“I never thought Mary’s Farm would become mine, and to be here is like the best, most rewarding kind of love.”
Before Edie moved to Mary’s Farm, she had written about her gardens and the seasons and neighbors and small-town rituals while living in a house across the street from an old railroad depot in Chesham. She had bought the house with her second husband, Paul Bolton, a master builder, almost as a declaration of faith in their future: He had spent three years fighting cancer and was then in remission. But just a few months after they moved in, the cancer took Paul at age 39. She grieved deeply, finding relief only when she went on the road to search out the little-known people and places whose stories she told.
Edie had arrived at Yankee in 1978; I came a year after. We often walked the country roads that run by these offices. It was 1990, a year after Paul’s death, when I suggested she write a column about country life. As she later described it, “I didn’t want to pass myself off as an expert gardener, so I hoped my readers would accept me simply as a lover of the miracles of the earth and a teller of stories.” With each column, her followers grew. Many times I heard people say the first page they turned to was Edie’s.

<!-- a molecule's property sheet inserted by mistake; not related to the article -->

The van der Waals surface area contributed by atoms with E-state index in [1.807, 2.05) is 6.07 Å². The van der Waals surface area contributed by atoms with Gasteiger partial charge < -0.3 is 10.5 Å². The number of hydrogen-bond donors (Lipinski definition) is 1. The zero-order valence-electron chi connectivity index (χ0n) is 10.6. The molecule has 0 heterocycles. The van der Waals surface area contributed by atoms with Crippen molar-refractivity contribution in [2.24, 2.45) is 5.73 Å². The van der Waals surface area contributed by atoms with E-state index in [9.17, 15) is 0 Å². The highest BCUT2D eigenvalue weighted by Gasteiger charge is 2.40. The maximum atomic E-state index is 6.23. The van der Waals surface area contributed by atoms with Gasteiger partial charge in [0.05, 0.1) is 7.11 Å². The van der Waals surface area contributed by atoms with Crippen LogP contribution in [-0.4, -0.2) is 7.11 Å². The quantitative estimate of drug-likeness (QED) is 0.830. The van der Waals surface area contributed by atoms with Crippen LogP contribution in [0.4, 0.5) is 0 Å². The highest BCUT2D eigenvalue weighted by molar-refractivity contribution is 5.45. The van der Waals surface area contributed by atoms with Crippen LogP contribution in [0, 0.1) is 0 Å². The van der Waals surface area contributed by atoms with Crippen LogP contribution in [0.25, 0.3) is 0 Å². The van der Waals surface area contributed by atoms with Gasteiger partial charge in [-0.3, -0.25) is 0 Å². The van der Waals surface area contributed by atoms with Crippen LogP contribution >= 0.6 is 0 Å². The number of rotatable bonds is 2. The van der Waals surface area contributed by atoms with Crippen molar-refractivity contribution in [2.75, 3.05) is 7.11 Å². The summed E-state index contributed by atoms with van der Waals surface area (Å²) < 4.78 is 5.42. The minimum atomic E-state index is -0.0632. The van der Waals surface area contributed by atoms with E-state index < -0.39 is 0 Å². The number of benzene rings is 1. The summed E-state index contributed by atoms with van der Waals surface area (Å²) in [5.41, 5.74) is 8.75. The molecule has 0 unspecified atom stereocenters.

When Edie left Chesham for Mary’s Farm, her readers followed the bumps along the way: frozen pipes, snowdrifts so deep the plows broke trying to free her road, snapping turtles laying eggs in the garden, the trials and heartbreak of loving and losing a dog. And they also shared in the burst of beauty that Edie found in every season. Who could ever see frost on a window the same way again after reading this passage: “I would lie there, still snug in bed, and watch the light of the sun bring the night’s frost painting alive. I thought of this window as my winter garden, where blooms came faster and more dramatically than any flower ever could.”
Edie’s columns, each about 650 words in length, revealed a life in miniature. Readers understood how deeply one can live alone, especially when one paid attention to life. She once wrote, “I find that writing the next essay is my best day.” I think that was because each time she sat down to write, it affirmed that her farm was “my sanctuary from a world that sometimes changes too fast for me.”
I know that if Edie could, she would also write about this day, and what she saw and felt when the van returned in the afternoon, the light fading a bit across the meadow. Those who had remained gathered around her, pressing tightly, cameras clicking. And for one final moment, Edie smiled back.
As I write this, Mary’s Farm does not yet have a new owner. The family is hoping to find a buyer soon—someone to drink in its views, to tend its buildings and gardens, and ultimately to become part of its long history. As for Edie, her voice is strong and steady, and the other day she said she yearned to write again. There is always uncertainty with such sudden and radical change, but of one thing I am sure: Whenever people pass by this house and this land in years to come, they will say, “Oh yes, Mary’s Farm—the place where Edie Clark wrote.”
If you are interested in purchasing Mary’s Farm, which is listed at $550,000, please contact Linda Rosenthall of Four Seasons Sotheby’s International Realty at 603-413-7604.
To watch Yankee’s 2015 video tour of Mary’s Farm and hear Edie Clark talk about her life as a writer, go to newengland.com/marys-farm-video.